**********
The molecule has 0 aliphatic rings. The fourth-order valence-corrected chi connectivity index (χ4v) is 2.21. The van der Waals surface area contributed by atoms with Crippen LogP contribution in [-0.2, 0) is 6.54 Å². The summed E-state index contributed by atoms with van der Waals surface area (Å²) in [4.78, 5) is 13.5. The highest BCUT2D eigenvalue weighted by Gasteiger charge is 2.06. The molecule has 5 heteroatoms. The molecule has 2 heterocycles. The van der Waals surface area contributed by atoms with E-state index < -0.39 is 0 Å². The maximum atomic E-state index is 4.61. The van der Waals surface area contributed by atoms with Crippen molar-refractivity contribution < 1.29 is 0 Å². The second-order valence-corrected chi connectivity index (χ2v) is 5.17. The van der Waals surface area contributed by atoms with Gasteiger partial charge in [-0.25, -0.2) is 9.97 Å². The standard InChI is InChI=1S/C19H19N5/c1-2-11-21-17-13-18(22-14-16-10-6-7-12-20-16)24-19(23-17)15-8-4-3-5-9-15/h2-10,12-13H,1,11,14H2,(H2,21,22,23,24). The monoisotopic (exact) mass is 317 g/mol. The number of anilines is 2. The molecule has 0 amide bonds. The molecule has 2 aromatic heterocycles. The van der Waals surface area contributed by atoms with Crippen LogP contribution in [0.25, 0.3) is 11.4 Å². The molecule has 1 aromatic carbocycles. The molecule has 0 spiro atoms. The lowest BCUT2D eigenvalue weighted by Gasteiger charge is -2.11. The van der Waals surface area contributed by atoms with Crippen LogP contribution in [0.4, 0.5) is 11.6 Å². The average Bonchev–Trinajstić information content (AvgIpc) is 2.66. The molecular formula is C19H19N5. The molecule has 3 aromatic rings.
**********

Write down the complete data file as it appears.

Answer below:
The molecule has 0 aliphatic rings. The fourth-order valence-corrected chi connectivity index (χ4v) is 2.21. The van der Waals surface area contributed by atoms with Crippen LogP contribution in [-0.2, 0) is 6.54 Å². The summed E-state index contributed by atoms with van der Waals surface area (Å²) in [4.78, 5) is 13.5. The highest BCUT2D eigenvalue weighted by Gasteiger charge is 2.06. The molecule has 5 heteroatoms. The molecule has 2 heterocycles. The van der Waals surface area contributed by atoms with E-state index < -0.39 is 0 Å². The maximum atomic E-state index is 4.61. The van der Waals surface area contributed by atoms with Crippen molar-refractivity contribution < 1.29 is 0 Å². The second-order valence-corrected chi connectivity index (χ2v) is 5.17. The van der Waals surface area contributed by atoms with Gasteiger partial charge in [-0.25, -0.2) is 9.97 Å². The standard InChI is InChI=1S/C19H19N5/c1-2-11-21-17-13-18(22-14-16-10-6-7-12-20-16)24-19(23-17)15-8-4-3-5-9-15/h2-10,12-13H,1,11,14H2,(H2,21,22,23,24). The monoisotopic (exact) mass is 317 g/mol. The number of anilines is 2. The molecule has 0 amide bonds. The molecule has 2 aromatic heterocycles. The van der Waals surface area contributed by atoms with Crippen LogP contribution in [0.25, 0.3) is 11.4 Å². The molecule has 1 aromatic carbocycles. The molecule has 0 spiro atoms. The lowest BCUT2D eigenvalue weighted by Gasteiger charge is -2.11. The van der Waals surface area contributed by atoms with Crippen LogP contribution in [0.4, 0.5) is 11.6 Å². The average Bonchev–Trinajstić information content (AvgIpc) is 2.66. The molecular formula is C19H19N5. The molecule has 3 aromatic rings.